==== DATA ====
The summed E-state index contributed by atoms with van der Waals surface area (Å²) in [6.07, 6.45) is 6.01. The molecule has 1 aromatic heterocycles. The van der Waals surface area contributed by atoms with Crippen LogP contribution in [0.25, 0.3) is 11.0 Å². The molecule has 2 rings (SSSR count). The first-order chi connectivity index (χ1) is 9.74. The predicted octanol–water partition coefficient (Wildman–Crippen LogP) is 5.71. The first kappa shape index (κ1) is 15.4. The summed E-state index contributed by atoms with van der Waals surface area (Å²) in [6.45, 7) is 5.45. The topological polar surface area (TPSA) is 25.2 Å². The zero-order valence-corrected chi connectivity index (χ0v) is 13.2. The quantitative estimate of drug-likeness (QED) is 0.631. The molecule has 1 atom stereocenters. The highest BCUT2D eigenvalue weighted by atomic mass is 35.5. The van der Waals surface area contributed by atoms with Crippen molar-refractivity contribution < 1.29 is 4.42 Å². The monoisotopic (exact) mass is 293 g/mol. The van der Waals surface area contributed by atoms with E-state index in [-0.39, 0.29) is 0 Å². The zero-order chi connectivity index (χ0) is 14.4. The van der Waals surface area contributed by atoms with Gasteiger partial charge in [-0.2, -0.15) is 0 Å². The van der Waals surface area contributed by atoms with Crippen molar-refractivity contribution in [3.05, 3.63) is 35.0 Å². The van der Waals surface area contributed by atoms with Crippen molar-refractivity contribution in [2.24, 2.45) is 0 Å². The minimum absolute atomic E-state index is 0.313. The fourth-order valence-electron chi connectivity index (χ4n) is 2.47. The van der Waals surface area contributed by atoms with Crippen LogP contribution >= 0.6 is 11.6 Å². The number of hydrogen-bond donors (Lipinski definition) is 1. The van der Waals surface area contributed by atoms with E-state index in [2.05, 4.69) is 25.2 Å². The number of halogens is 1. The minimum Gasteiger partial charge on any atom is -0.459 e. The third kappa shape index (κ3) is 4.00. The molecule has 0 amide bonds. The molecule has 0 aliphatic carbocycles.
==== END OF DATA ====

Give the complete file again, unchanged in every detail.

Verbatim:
The summed E-state index contributed by atoms with van der Waals surface area (Å²) in [6.07, 6.45) is 6.01. The molecule has 1 aromatic heterocycles. The van der Waals surface area contributed by atoms with Crippen LogP contribution in [0.25, 0.3) is 11.0 Å². The molecule has 2 rings (SSSR count). The first-order chi connectivity index (χ1) is 9.74. The predicted octanol–water partition coefficient (Wildman–Crippen LogP) is 5.71. The first kappa shape index (κ1) is 15.4. The summed E-state index contributed by atoms with van der Waals surface area (Å²) in [6.45, 7) is 5.45. The topological polar surface area (TPSA) is 25.2 Å². The zero-order valence-corrected chi connectivity index (χ0v) is 13.2. The quantitative estimate of drug-likeness (QED) is 0.631. The molecule has 1 atom stereocenters. The highest BCUT2D eigenvalue weighted by atomic mass is 35.5. The van der Waals surface area contributed by atoms with Crippen molar-refractivity contribution < 1.29 is 4.42 Å². The monoisotopic (exact) mass is 293 g/mol. The van der Waals surface area contributed by atoms with E-state index in [-0.39, 0.29) is 0 Å². The zero-order chi connectivity index (χ0) is 14.4. The van der Waals surface area contributed by atoms with Gasteiger partial charge in [-0.2, -0.15) is 0 Å². The van der Waals surface area contributed by atoms with Crippen molar-refractivity contribution in [3.05, 3.63) is 35.0 Å². The van der Waals surface area contributed by atoms with Crippen molar-refractivity contribution in [2.24, 2.45) is 0 Å². The minimum absolute atomic E-state index is 0.313. The fourth-order valence-electron chi connectivity index (χ4n) is 2.47. The van der Waals surface area contributed by atoms with Crippen LogP contribution >= 0.6 is 11.6 Å². The number of hydrogen-bond donors (Lipinski definition) is 1. The van der Waals surface area contributed by atoms with E-state index in [2.05, 4.69) is 25.2 Å². The number of halogens is 1. The minimum Gasteiger partial charge on any atom is -0.459 e. The third kappa shape index (κ3) is 4.00. The molecule has 0 amide bonds. The molecule has 0 aliphatic carbocycles.